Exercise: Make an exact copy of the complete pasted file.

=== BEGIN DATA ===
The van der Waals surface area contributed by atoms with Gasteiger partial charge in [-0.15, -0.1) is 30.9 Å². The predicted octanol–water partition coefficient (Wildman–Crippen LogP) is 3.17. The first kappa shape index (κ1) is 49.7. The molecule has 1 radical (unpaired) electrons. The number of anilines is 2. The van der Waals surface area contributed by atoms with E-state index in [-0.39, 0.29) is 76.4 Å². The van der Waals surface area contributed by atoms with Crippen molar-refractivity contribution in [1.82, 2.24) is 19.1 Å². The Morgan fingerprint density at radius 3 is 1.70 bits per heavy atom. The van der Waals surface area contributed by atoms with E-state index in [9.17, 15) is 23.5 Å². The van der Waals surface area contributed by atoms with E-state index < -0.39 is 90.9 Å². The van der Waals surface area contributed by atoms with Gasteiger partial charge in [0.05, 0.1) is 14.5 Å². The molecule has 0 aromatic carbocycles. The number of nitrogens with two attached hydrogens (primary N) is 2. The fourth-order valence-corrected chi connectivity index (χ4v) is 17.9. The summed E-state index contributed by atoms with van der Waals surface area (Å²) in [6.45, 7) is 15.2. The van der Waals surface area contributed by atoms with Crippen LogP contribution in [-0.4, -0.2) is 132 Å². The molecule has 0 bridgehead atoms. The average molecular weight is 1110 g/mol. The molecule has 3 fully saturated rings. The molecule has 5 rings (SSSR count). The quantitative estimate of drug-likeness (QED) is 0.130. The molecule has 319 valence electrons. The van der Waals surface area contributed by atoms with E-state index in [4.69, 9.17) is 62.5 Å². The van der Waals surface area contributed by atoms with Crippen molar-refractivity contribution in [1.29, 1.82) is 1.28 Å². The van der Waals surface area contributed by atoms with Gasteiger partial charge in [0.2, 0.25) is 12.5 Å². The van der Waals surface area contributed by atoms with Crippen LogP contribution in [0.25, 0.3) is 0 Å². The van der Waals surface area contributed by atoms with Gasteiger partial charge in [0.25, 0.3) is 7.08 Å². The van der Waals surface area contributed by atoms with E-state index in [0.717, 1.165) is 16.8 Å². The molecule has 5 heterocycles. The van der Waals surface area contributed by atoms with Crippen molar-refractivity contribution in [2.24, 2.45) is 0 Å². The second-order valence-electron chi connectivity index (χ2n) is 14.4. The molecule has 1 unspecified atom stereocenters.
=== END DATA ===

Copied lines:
The van der Waals surface area contributed by atoms with Gasteiger partial charge in [-0.15, -0.1) is 30.9 Å². The predicted octanol–water partition coefficient (Wildman–Crippen LogP) is 3.17. The first kappa shape index (κ1) is 49.7. The molecule has 1 radical (unpaired) electrons. The number of anilines is 2. The van der Waals surface area contributed by atoms with E-state index in [-0.39, 0.29) is 76.4 Å². The van der Waals surface area contributed by atoms with Crippen molar-refractivity contribution in [1.82, 2.24) is 19.1 Å². The Morgan fingerprint density at radius 3 is 1.70 bits per heavy atom. The van der Waals surface area contributed by atoms with E-state index in [9.17, 15) is 23.5 Å². The van der Waals surface area contributed by atoms with E-state index < -0.39 is 90.9 Å². The van der Waals surface area contributed by atoms with Gasteiger partial charge in [0.05, 0.1) is 14.5 Å². The molecule has 0 aromatic carbocycles. The number of nitrogens with two attached hydrogens (primary N) is 2. The fourth-order valence-corrected chi connectivity index (χ4v) is 17.9. The summed E-state index contributed by atoms with van der Waals surface area (Å²) in [6.45, 7) is 15.2. The van der Waals surface area contributed by atoms with Crippen LogP contribution in [-0.4, -0.2) is 132 Å². The molecule has 0 bridgehead atoms. The average molecular weight is 1110 g/mol. The molecule has 3 fully saturated rings. The molecule has 5 rings (SSSR count). The quantitative estimate of drug-likeness (QED) is 0.130. The molecule has 319 valence electrons. The van der Waals surface area contributed by atoms with E-state index in [4.69, 9.17) is 62.5 Å². The van der Waals surface area contributed by atoms with Crippen molar-refractivity contribution in [1.29, 1.82) is 1.28 Å². The van der Waals surface area contributed by atoms with Gasteiger partial charge in [0.2, 0.25) is 12.5 Å². The van der Waals surface area contributed by atoms with Crippen LogP contribution in [0.25, 0.3) is 0 Å². The van der Waals surface area contributed by atoms with Gasteiger partial charge in [0.25, 0.3) is 7.08 Å². The van der Waals surface area contributed by atoms with E-state index in [0.717, 1.165) is 16.8 Å². The molecule has 5 heterocycles. The van der Waals surface area contributed by atoms with Crippen molar-refractivity contribution in [2.24, 2.45) is 0 Å². The second-order valence-electron chi connectivity index (χ2n) is 14.4. The molecule has 1 unspecified atom stereocenters.